There's always him

May 16, 2011
By Krissie202 BRONZE, Peachtree City, Georgia
Krissie202 BRONZE, Peachtree City, Georgia
2 articles 0 photos 0 comments

Favorite Quote:
Ink on paper is as beautiful to me as flowers on the mountains; God composes, why shouldn't we? ~Terri Guillemets

I hate this town. I hate the rain, I hate the mountains that cloud any hope of civilization, and I hate the people.
Are there really any cute, nice guys to date?
Yeah, there was one. He had brown short hair, dark chocolate brown eyes, and he was a football player.
He was the only one that didn't wear a racing hat and shoes. He was the only one that I knew that didn't spill tomato soup of a girl because he thought it was funny.
I didn't have a chance with a guy like that. He was the only one I knew that didn't act like a little mini red neck that this town is full of.
I should have figured that he didn't like me. But I had to tell him. Not to his face, of course. I just had to tell a girl that I had no idea had a crush on him. She told him, in front of everybody.
And the way he said nothing but just glanced at me like, "Wow, she likes me?" not in a good way, though.
In the kind of way that was like, "Oh God, she likes me."
My insides and outsides burned with humiliation. I should have figured. After six years of hard crushing, there was never going to be an "us".
No, he just had to ask a cheerleader out that day.
Don't get me wrong, it made total sense. He was a football player and she was cheerleader. Blond, fake tan, and white-stripped teeth. She was fake like all the girls in my town. I was the only one that didn't fall prey to laying in toxic tanning beds and I, at least, saw the danger of dying hair. Why would I want to, anyways?
Maybe I should, to make a statement. I should dye my you-can't-get-this-color-out-of-a-bottle-and-all red hair. Maybe I should lay in that tanning booth and come down with cancer at the age of fifteen. Maybe I should whiten my teeth to make them blinding.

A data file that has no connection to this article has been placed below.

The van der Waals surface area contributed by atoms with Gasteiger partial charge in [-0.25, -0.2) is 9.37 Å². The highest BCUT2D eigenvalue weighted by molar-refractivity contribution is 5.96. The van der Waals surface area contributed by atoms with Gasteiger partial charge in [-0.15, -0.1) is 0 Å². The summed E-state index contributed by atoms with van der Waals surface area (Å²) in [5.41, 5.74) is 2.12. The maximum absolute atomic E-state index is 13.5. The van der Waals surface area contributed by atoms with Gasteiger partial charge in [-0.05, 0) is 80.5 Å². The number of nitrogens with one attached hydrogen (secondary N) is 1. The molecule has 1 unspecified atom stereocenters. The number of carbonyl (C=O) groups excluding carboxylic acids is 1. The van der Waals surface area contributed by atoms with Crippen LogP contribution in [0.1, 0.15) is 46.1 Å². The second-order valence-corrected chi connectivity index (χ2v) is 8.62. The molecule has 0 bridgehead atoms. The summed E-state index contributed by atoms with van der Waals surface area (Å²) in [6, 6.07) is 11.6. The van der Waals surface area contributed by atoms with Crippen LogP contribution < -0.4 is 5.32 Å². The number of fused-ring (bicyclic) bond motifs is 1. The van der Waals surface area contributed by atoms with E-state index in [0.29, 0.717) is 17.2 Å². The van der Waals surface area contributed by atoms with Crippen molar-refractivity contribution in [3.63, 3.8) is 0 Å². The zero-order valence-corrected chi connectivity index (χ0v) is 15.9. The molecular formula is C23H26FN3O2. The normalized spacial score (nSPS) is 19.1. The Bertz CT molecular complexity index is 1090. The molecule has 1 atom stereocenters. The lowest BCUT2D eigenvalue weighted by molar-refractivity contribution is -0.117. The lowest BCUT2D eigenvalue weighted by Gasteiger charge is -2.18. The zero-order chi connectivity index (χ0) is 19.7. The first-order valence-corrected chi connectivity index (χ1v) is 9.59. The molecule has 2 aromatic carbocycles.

Maybe I should do it to show him that I can be just as fake as they can.
But maybe that's what makes me confident that I can reach beyond these mountains and get out of here. I'm not fake, I loathed the fakers in my town.
So what's keeping me here? What's trapping me here instead of the suffocating mountains and the depressing weather?
It was him. It was the hope I was filled with every time I saw him play basketball with children, or his impulsive nature to help people.
I knew I didn't have a chance, though. The girls start early here. Around sixth grade, they start sniffing out their husbands. They'll marry in eleventh grade at the latest, and have a little of children by twelfth grade, and maybe they'll be able to move out of their parent's basements into a nice, trashy trailer.
I kind of feel sorry for him, actually. They will tear him apart. He's better than that. Maybe by a little, though.
He'll go to college and then come back here and live here for the rest of his life.
Not me. I have my life planned, and the idea of coming back here disgusts me. They actually pay people to open up businesses here. It's pitiful.
I ask myself when I'll ever see him again. I'll be going to a new High School here soon.
I wonder if he'll ever talk to me when he sees me.
I think I have come to the conclusion that God hates me. Why is that I can't seem to find a guy nice and cute enough to date?
Every guy down here cares about nothing but sleeping around. Even in fourth grade they go around flaunting their taken gifts.
"I lost mine when I went to Florida for a week."
"Oh, well, I lost mine to hula girl."
I found one flaw in those stories. They've probably don't even know what a beach looks like.
Then I've come to another conclusion. After six years of waiting, I'm sick of it. I'm sick of waiting for him to see me truly. To finally realize that I'm a better option for him than any of those fake whores.
When will that come?
I can't wait forever, but there will always be him.

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